by John Shackford
The Mountain Bluebird (Sialia currucoides) is one of Oklahoma’s most beautiful birds. The male’s color is similar to, but prettier to me than, sky-blue. They are infrequent visitors to central Oklahoma in winter. Over the years we have had a handful of winter records during the Oklahoma City Christmas Bird Count. It is always a treat to see one. Wintering birds are found from central Oklahoma to the Black Mesa area of Cimarron County, generally increasing in numbers westward.
David Wiggins, a native of Norman now living in Sweden, was in the Black Mesa area in early October 2016. On the second and third of the month he was in Elkhart, in extreme southwestern Kansas, where he saw no Mountain Bluebirds. He found none in the Kenton area of northwest Cimarron County, Oklahoma, on the fourth and fifth. On the fifth he found perhaps 15-20 in northeastern New Mexico, two of which were only about a mile west of the Oklahoma state line. Thus, it appears that a few Mountain Bluebirds were just then (5 October) starting to arrive in the Black Mesa area, from the north and west.
Jack Tyler, Warren Harden and I visited the Black Mesa country later in the month. Jack and I were there from 18-23 October and Warren joined us for the last four days. Although we encountered a paucity of birds, in general, we did find Mountain Bluebirds more than a little common most days. As Jack and I first arrived late on the afternoon of 18 October we encountered Mountain Bluebirds, usually small groups numbering 8-20 birds, along fence lines. After Warren arrived on 20 October, we continued to enjoy seeing so many bluebird.
On 19 October, Jack and I drove southward from Black Mesa State Park to Wheeless, Oklahoma, a distance of 10 miles or so, through shortgrass prairie rangeland. We estimated seeing conservatively 130 Mountain Bluebirds, comprising about 95% of all birds seen. The birds usually flew up from roadside barbed wire fences.
On the morning of 21 October, the three of us were treated to bluebirds flying back and forth from a one-seeded juniper tree, where they were feeding, into a dead elm tree that was nearby. Our tents were in between these two trees. The many droppings the birds left on our picnic table had one-seed Juniper seeds in all or most of them. We continued to see an abundance of bluebirds all day on the 21st, most of them on fence lines, where they were likely hawking/catching insects for their food. So birds eating juniper berries and catching insects accounted for two methods of gathering food.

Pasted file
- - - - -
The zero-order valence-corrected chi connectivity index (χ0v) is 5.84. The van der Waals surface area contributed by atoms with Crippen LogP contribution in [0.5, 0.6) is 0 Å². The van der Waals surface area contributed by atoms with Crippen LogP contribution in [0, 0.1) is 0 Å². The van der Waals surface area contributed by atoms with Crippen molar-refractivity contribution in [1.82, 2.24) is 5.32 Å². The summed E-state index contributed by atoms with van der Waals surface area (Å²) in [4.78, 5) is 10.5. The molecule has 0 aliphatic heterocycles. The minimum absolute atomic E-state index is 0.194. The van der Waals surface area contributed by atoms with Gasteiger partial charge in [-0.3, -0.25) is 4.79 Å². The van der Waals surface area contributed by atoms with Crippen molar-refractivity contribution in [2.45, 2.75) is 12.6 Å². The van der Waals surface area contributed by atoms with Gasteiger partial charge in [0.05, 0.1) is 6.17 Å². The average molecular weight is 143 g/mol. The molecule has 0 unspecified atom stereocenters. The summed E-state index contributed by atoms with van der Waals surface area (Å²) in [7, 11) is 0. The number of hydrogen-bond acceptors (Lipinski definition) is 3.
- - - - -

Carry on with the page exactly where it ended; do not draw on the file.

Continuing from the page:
But the next day, 22 October 2016, was a different story. Most all the birds we had been seeing in the Black Mesa Country were gone, and we noticed only about 10% of the birds we had seen in the previous four days.
We speculated that the precipitous decline in Mountain Bluebird numbers might signal that these early flocks were continuing southward, likely to winter in Texas, New Mexico and Mexico. It was fascinating that our original perceptions had been wrong: we had expected the birds to have already arrived on their wintering grounds in Oklahoma. But apparently we had seen winter birds migrate in, then migrate out, to more southerly locations.
It will be interesting to see if this species shows up further east than usual this year in Oklahoma. American Horse Lake, near Geary in Blaine County, frequently has Mountain Bluebirds in some numbers in winter, the closest regular place they show up for us here in central Oklahoma.
This bluebird also has an interesting nesting history in Oklahoma. Perhaps 12-15 years ago I photographed birds at a nest just beyond the east end of the Black Mesa; the nest was in a dead branch of a cottonwood tree and the nest appeared to be in an old woodpecker hole. Over the years, several other nests have been found in the Mesa area. But perhaps the weirdest nesting record for Oklahoma was in the central part of the state. “An unfinished nest found April 23, 1951, by H. S. Cooksey and Hazel Cooksey nine feet up in small frame building in Cleveland County held two well-feathered young by June 2; no second brood attempted” (Baumgartner, 1951, Aud. Field Notes, 5:264; Riggs, 1956, Wilson Bull., 68:72; quote and citations from G.M. Sutton, 1967, Oklahoma birds.) As Warren says, birds do not read the bird books! The Mountain Bluebird lays 4-8 eggs, usually 5-6 that are normally blue, but sometimes white.
My thanks to David, Jack and Warren for their informational and editing input.